Give The HCP Your EAR
EAR means to give the upset person your Empathy, Attention and Respect, which is the last thing on earth you want to do when you can clearly see that if they would just change, everything would be alright (see forgetaboudit, above). So the next time you are targeted with blame, take a breath and discard all the things you feel like saying and try something like this, instead: “I’m sorry to see that you are upset. Let’s talk about what we can do to avoid that happening again.” It’s important not to apologize for making someone upset. “I didn’t mean to upset you” will reinforce the HCPs idea that you did something wrong and give them energy to blast you further, while being sorry they are upset at all is simple empathy. Likewise, offering to discuss it shows attention to and respect for their dilemma without your taking responsibility for it. In addition, the task of discussing matters focuses on future actions, helps the upset person let go of the current hostile attitude toward you and move into a frame of mind geared more toward problem solving. Remember to avoid criticizing their actions or emotions (see forgetaboudit, above) and hold fast to your goal of ending the hostilities so that YOU can feel better and, hopefully, end creepy emails on the subject. You can learn more on EAR Statements™ in our online webinar.
Remember Your Goal
With luck, Mary might let go of the issue once you hit her with an EAR statement since she will feel more respected and acknowledged; “Oh never mind, I was just having a bad day.” It’d be super-cool if that happens, but don’t count on it and don’t push to discuss it because you are still annoyed or need some reassurance that it won’t happen again (see forgetaboudit, above). What you don’t say is just as important as what you do say, and ending the discussion calmly is the best outcome for both of you.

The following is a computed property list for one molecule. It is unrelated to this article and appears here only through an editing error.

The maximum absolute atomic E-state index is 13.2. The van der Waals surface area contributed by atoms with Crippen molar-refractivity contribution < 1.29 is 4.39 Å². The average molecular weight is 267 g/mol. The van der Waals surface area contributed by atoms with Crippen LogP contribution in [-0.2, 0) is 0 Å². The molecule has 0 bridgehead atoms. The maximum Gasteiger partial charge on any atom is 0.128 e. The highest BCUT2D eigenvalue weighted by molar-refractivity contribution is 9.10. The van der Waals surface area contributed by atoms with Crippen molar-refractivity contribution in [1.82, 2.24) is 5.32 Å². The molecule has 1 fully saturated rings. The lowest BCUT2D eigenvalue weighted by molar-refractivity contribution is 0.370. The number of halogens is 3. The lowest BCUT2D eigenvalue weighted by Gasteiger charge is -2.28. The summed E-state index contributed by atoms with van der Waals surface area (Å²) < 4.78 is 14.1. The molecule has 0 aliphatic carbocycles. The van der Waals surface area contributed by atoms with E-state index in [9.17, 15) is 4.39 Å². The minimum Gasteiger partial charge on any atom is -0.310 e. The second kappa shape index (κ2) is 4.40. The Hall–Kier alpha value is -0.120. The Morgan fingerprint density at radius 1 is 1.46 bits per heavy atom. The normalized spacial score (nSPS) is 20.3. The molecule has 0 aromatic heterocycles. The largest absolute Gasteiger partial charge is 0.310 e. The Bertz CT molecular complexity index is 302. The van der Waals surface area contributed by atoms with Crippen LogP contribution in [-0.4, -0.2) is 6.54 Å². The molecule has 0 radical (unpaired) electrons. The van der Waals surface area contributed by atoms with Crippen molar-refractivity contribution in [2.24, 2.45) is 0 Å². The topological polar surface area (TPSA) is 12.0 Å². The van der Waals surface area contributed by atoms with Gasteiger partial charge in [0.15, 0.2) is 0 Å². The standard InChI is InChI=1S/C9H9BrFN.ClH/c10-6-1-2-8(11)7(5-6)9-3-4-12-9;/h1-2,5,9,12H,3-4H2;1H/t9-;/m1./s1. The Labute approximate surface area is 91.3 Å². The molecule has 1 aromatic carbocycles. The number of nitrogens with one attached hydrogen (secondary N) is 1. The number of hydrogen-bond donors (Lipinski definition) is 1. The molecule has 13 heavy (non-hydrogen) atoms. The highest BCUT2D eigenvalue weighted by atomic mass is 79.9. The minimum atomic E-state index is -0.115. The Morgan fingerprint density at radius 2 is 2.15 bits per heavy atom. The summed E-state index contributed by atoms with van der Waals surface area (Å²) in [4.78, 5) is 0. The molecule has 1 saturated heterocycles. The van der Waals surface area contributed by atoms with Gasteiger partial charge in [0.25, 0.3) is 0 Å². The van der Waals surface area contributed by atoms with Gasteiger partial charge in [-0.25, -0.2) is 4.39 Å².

Be BIFF When You Discuss The Matter
If you do have a discussion with Mary, remember your goal and focus on making BIFF statements® that help you get back in control. BIFF means Brief, Informative, Friendly and Firm. If you landed on this blog first, you can go back to earlier blogs on the technique and read a related article. The whole website is dedicated to helping you learn this, so feel free to peruse it. BIFF is a simple 4-step method to help you end angry communications when you have been targeted. It does take practice, however, especially if you have to do it verbally instead of in an email or text, so you can contact us with questions or check out our personal coaching services, too.
Bill Eddy is a lawyer, therapist, and mediator. He is the co-founder and Training Director of the High Conflict Institute, a training and consultation firm that trains professionals to deal with high conflict people and situations. He is the author of several books and methods for handling high conflict personalities and high conflict disputes with the most difficult people.